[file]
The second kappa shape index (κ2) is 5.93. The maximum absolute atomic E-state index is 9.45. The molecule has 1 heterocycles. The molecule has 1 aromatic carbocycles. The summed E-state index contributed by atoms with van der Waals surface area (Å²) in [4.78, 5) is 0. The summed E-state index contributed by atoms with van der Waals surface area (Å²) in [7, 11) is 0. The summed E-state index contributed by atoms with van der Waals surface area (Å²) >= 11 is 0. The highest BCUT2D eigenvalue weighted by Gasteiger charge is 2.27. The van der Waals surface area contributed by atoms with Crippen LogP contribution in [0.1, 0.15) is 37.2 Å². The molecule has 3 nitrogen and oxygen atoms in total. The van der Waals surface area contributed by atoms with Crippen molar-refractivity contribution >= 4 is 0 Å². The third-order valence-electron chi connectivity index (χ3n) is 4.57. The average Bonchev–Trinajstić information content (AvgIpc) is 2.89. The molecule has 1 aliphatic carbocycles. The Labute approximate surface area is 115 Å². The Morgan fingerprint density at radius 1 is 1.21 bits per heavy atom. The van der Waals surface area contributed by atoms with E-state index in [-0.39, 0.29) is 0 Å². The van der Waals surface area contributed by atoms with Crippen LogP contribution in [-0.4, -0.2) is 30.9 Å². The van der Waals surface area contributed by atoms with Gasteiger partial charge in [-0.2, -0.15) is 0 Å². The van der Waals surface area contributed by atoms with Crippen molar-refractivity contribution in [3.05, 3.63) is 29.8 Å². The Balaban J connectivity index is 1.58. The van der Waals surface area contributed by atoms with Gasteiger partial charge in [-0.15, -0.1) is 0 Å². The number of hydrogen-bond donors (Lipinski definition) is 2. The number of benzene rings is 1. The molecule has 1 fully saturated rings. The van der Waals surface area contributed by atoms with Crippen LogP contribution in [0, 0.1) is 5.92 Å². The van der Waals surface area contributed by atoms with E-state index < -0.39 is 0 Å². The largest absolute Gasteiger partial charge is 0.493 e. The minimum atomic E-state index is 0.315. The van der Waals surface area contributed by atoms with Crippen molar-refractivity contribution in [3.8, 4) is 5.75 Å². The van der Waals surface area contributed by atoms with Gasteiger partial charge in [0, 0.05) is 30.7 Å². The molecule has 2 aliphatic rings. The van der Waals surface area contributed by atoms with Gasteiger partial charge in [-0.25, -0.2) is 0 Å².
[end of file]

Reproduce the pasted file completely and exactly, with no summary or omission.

The second kappa shape index (κ2) is 5.93. The maximum absolute atomic E-state index is 9.45. The molecule has 1 heterocycles. The molecule has 1 aromatic carbocycles. The summed E-state index contributed by atoms with van der Waals surface area (Å²) in [4.78, 5) is 0. The summed E-state index contributed by atoms with van der Waals surface area (Å²) in [7, 11) is 0. The summed E-state index contributed by atoms with van der Waals surface area (Å²) >= 11 is 0. The highest BCUT2D eigenvalue weighted by Gasteiger charge is 2.27. The van der Waals surface area contributed by atoms with Crippen LogP contribution in [0.1, 0.15) is 37.2 Å². The molecule has 3 nitrogen and oxygen atoms in total. The van der Waals surface area contributed by atoms with Crippen molar-refractivity contribution >= 4 is 0 Å². The third-order valence-electron chi connectivity index (χ3n) is 4.57. The average Bonchev–Trinajstić information content (AvgIpc) is 2.89. The molecule has 1 aliphatic carbocycles. The Labute approximate surface area is 115 Å². The Morgan fingerprint density at radius 1 is 1.21 bits per heavy atom. The van der Waals surface area contributed by atoms with E-state index in [-0.39, 0.29) is 0 Å². The van der Waals surface area contributed by atoms with Crippen LogP contribution in [-0.4, -0.2) is 30.9 Å². The van der Waals surface area contributed by atoms with Gasteiger partial charge in [-0.2, -0.15) is 0 Å². The van der Waals surface area contributed by atoms with Crippen molar-refractivity contribution in [3.05, 3.63) is 29.8 Å². The Balaban J connectivity index is 1.58. The van der Waals surface area contributed by atoms with Gasteiger partial charge in [-0.15, -0.1) is 0 Å². The number of hydrogen-bond donors (Lipinski definition) is 2. The number of benzene rings is 1. The molecule has 1 fully saturated rings. The van der Waals surface area contributed by atoms with Crippen LogP contribution in [0, 0.1) is 5.92 Å². The van der Waals surface area contributed by atoms with E-state index < -0.39 is 0 Å². The largest absolute Gasteiger partial charge is 0.493 e. The minimum atomic E-state index is 0.315. The van der Waals surface area contributed by atoms with Crippen molar-refractivity contribution in [3.8, 4) is 5.75 Å². The van der Waals surface area contributed by atoms with Gasteiger partial charge in [0, 0.05) is 30.7 Å². The molecule has 2 aliphatic rings. The van der Waals surface area contributed by atoms with Gasteiger partial charge in [-0.25, -0.2) is 0 Å².